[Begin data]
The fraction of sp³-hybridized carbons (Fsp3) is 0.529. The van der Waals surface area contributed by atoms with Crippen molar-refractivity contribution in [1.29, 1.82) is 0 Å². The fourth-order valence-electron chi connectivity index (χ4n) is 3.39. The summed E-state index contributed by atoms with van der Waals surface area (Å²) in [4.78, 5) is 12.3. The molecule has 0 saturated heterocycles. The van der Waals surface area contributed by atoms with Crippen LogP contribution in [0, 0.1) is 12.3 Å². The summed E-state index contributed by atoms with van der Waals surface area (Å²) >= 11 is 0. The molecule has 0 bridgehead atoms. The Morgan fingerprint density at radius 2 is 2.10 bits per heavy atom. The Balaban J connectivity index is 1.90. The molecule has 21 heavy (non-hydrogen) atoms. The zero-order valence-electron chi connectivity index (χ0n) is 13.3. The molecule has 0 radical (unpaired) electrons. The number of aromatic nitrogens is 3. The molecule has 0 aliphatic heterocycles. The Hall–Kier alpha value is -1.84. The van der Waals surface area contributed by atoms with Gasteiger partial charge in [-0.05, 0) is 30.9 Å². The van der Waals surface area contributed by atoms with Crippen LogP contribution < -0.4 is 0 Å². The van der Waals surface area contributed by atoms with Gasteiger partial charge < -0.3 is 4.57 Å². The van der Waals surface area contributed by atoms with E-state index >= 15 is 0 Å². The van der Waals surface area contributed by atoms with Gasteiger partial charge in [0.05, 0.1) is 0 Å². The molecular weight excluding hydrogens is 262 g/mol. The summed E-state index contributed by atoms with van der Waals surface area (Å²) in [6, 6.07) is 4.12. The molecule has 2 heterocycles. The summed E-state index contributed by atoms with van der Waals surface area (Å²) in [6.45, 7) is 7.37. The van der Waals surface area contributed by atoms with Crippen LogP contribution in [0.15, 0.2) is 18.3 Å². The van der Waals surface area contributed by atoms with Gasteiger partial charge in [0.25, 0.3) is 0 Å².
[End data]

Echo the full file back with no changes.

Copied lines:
The fraction of sp³-hybridized carbons (Fsp3) is 0.529. The van der Waals surface area contributed by atoms with Crippen molar-refractivity contribution in [1.29, 1.82) is 0 Å². The fourth-order valence-electron chi connectivity index (χ4n) is 3.39. The summed E-state index contributed by atoms with van der Waals surface area (Å²) in [4.78, 5) is 12.3. The molecule has 0 saturated heterocycles. The van der Waals surface area contributed by atoms with Crippen LogP contribution in [0, 0.1) is 12.3 Å². The summed E-state index contributed by atoms with van der Waals surface area (Å²) >= 11 is 0. The molecule has 0 bridgehead atoms. The Morgan fingerprint density at radius 2 is 2.10 bits per heavy atom. The Balaban J connectivity index is 1.90. The molecule has 21 heavy (non-hydrogen) atoms. The zero-order valence-electron chi connectivity index (χ0n) is 13.3. The molecule has 0 radical (unpaired) electrons. The number of aromatic nitrogens is 3. The molecule has 0 aliphatic heterocycles. The Hall–Kier alpha value is -1.84. The van der Waals surface area contributed by atoms with Gasteiger partial charge in [-0.05, 0) is 30.9 Å². The van der Waals surface area contributed by atoms with Crippen LogP contribution < -0.4 is 0 Å². The van der Waals surface area contributed by atoms with Gasteiger partial charge < -0.3 is 4.57 Å². The van der Waals surface area contributed by atoms with E-state index >= 15 is 0 Å². The van der Waals surface area contributed by atoms with Gasteiger partial charge in [0.05, 0.1) is 0 Å². The molecular weight excluding hydrogens is 262 g/mol. The summed E-state index contributed by atoms with van der Waals surface area (Å²) in [6, 6.07) is 4.12. The molecule has 2 heterocycles. The summed E-state index contributed by atoms with van der Waals surface area (Å²) in [6.45, 7) is 7.37. The van der Waals surface area contributed by atoms with Crippen LogP contribution in [0.15, 0.2) is 18.3 Å². The van der Waals surface area contributed by atoms with Gasteiger partial charge in [0.25, 0.3) is 0 Å².